Ozzie finds a permanent home in Ramona

   And we think WE have a housing crisis.

   Take a moment to think of poor Ozzie of the Owens family in Ramona, who has had three homes in a single month!

   The first was taken over by a swarm of bees, so Ozzie and his parents were forced out.

   The second was a makeshift affair, thrown together quickly on the kitchen floor.
And the third, hopefully final, home, is a brand new single-story California ranch-style job that Bill Owens put together with his power tools and now sits atop the backyard trellis that has the roses on it.

   Oh, by the way. Ozzie is an owl, a baby owl to be more precise.

   Back on May 5, Bill and Wilma Owens of 25183 Hereford Drive in Ramona found Ozzie wandering around in a daze, trying to get untangled from the ground cover that, fortunately, had broken his fall from the nest in a wooden owl house above.
For the second time in a year, bees have moved in as squatters in the owl house and forced the owl family out.

   “In fact, we had to get professional exterminators out here a year ago,” said Wilma, who has been caring for Ozzie since his fall.

   After all, to a fuzzy baby owl, Ramona must look like the raptor capital of the universe and he would just be a snack to them. And don’t let us even think about all those coyotes.

   Clearly, Ozzie needed attention “stet,” as they say on those medical television shows.

  First he needed a place to call home.

   So Bill and Wilma fashioned a little nest out of a cardboard box and propped it up on paint stirring sticks to give the illusion of height, and Bill has since built a brand spanking new wooden one for the family.

   Next came food.

   Ramona is known for having a veritable flock (oh, SO sorry about that) of bird experts and they suggested that cow’s liver might be tempting to a baby owl.

   A quick trip to the market and Wilma is busy cutting pieces of cow’s liver, and Ozzie was busy gobbling it down, if one might mix species.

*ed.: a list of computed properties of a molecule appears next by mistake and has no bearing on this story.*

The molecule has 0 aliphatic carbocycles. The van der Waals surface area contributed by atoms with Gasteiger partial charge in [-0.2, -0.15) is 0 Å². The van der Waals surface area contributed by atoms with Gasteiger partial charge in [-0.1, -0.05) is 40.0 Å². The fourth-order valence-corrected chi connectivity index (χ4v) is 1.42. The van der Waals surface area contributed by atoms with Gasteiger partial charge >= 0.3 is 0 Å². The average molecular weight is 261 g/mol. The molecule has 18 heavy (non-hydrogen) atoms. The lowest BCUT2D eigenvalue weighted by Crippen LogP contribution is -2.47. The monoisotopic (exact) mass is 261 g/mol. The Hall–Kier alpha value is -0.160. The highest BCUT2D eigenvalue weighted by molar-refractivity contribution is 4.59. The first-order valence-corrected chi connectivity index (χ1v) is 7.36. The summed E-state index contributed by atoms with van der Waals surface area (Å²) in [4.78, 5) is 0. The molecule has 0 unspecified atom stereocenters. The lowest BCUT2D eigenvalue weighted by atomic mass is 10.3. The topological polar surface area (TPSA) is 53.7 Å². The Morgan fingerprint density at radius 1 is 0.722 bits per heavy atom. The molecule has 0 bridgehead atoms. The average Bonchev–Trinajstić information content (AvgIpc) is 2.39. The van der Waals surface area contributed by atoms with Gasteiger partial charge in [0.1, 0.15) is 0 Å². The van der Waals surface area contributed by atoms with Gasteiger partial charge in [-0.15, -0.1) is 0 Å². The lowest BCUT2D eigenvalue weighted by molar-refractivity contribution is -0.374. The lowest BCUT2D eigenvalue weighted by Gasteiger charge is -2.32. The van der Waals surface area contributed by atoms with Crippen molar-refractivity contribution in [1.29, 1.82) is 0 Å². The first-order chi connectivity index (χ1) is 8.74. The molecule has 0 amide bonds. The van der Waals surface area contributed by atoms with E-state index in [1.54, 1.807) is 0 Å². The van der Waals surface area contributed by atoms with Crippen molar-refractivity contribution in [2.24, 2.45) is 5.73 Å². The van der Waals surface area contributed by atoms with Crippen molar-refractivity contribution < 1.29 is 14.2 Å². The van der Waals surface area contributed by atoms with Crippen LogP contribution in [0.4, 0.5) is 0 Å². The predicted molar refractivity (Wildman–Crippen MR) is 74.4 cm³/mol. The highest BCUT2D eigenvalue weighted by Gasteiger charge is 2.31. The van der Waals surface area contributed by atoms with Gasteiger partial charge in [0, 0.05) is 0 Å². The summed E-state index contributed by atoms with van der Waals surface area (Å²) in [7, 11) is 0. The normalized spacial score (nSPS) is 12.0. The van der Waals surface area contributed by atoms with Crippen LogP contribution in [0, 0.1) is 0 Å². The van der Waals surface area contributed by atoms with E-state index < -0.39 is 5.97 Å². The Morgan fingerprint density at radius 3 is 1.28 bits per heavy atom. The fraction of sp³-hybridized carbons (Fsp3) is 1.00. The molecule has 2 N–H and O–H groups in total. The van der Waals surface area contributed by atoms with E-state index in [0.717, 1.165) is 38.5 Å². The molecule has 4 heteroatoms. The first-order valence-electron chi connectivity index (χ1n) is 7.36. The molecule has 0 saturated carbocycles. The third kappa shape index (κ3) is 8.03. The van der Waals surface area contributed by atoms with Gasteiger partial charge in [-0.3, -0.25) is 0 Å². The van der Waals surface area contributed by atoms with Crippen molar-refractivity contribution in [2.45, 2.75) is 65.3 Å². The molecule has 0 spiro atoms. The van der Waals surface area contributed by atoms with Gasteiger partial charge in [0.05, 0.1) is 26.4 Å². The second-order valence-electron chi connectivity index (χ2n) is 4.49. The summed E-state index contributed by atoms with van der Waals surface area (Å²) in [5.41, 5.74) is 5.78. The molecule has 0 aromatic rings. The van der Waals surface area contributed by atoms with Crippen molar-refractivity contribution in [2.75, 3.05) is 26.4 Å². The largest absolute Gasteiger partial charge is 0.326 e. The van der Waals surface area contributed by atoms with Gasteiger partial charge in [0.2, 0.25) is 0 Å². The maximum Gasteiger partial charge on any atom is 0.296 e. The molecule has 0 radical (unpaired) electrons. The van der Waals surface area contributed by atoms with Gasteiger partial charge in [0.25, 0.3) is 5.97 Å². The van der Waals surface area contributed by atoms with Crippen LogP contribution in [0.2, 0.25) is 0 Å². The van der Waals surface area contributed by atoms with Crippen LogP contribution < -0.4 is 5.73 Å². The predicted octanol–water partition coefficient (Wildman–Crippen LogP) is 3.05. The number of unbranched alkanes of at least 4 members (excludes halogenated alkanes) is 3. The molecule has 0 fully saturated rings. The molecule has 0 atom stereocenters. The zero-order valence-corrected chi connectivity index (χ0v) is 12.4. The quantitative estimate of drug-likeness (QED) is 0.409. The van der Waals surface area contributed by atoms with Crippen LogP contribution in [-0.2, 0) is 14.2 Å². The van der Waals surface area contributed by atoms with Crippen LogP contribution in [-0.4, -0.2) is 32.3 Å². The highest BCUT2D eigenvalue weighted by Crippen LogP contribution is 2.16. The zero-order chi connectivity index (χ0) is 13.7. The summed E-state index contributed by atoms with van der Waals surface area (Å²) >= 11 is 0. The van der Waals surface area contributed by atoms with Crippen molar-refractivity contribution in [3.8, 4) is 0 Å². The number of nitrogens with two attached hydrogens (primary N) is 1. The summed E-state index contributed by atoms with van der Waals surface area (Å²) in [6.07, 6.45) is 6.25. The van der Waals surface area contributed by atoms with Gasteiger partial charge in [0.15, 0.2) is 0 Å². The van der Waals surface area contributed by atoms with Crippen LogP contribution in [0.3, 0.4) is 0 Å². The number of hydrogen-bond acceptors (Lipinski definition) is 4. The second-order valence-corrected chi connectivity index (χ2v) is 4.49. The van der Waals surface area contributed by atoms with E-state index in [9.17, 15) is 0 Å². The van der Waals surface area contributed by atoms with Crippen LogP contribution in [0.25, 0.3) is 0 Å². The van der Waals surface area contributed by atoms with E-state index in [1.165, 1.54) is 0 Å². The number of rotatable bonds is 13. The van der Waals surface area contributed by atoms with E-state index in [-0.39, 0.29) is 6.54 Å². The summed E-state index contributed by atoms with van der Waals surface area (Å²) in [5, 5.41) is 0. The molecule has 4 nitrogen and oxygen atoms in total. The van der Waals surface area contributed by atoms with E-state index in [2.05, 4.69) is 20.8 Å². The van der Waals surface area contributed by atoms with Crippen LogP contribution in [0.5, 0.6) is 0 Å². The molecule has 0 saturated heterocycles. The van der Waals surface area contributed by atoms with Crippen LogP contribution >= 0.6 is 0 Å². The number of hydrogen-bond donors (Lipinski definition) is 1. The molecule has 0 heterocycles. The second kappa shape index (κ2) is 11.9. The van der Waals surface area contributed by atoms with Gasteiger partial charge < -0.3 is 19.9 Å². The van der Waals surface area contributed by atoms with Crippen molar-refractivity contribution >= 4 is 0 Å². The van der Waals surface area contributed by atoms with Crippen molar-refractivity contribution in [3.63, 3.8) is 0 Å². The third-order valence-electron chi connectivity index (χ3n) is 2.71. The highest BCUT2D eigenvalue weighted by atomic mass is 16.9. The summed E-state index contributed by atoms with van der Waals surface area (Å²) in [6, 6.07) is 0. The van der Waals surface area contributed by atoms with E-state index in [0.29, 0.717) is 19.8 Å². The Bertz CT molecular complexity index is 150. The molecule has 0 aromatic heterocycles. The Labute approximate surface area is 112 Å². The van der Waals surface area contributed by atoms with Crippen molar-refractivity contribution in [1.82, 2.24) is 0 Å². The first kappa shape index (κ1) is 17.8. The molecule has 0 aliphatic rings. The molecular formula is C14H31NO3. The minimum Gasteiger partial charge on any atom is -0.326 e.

But Wilma and Bill wanted to be careful not to become a dependent food source for Ozzie and hoped the parents would return and take over the feeding chores.

   They needn’t have worried. Owls are good little parents and the next night they arrived with a celebratory dinner including part of a lizard and two small field mice—it’s the owl world’s version of surf and turf.

    Since then, Mr. and Mrs. Owl have been excellent  providers, said Wilma, though she occasionally supplements the larder with a few chicken wings, being careful to crack the bones into small pieces—it’s important for Ozzie to have some pieces of bone, the experts stressed.

   Ozzie does not appear to be the adventurous kind, having only come to the front of the house a couple of times and otherwise stayed in the back, despite the fact that he has grown substantially.

   Naturally, Wilma is ever vigilant regarding marauding bees.

   Seeing one near the owl house one day, she promptly fashioned a little doorway affair that could shut the bees out, if necessary. Though an unofficial expert opined that, if a swarm of bees wanted to get into the gold storage room at Fort Knox, it probably could—let alone an owl house.

Related posts:

  1. Olesons get keys to donated home
  2. Tree crashes into home
  3. San Vicente Valley Club presents ‘Home for the Holidays’
  4. The latest buzz at the Grange is bees
  5. Fire destroys home on Rotanzi Street

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Posted by tlmpar80 on Jul 30 2010. Filed under Archive. You can follow any responses to this entry through the RSS 2.0. You can leave a response or trackback to this entry

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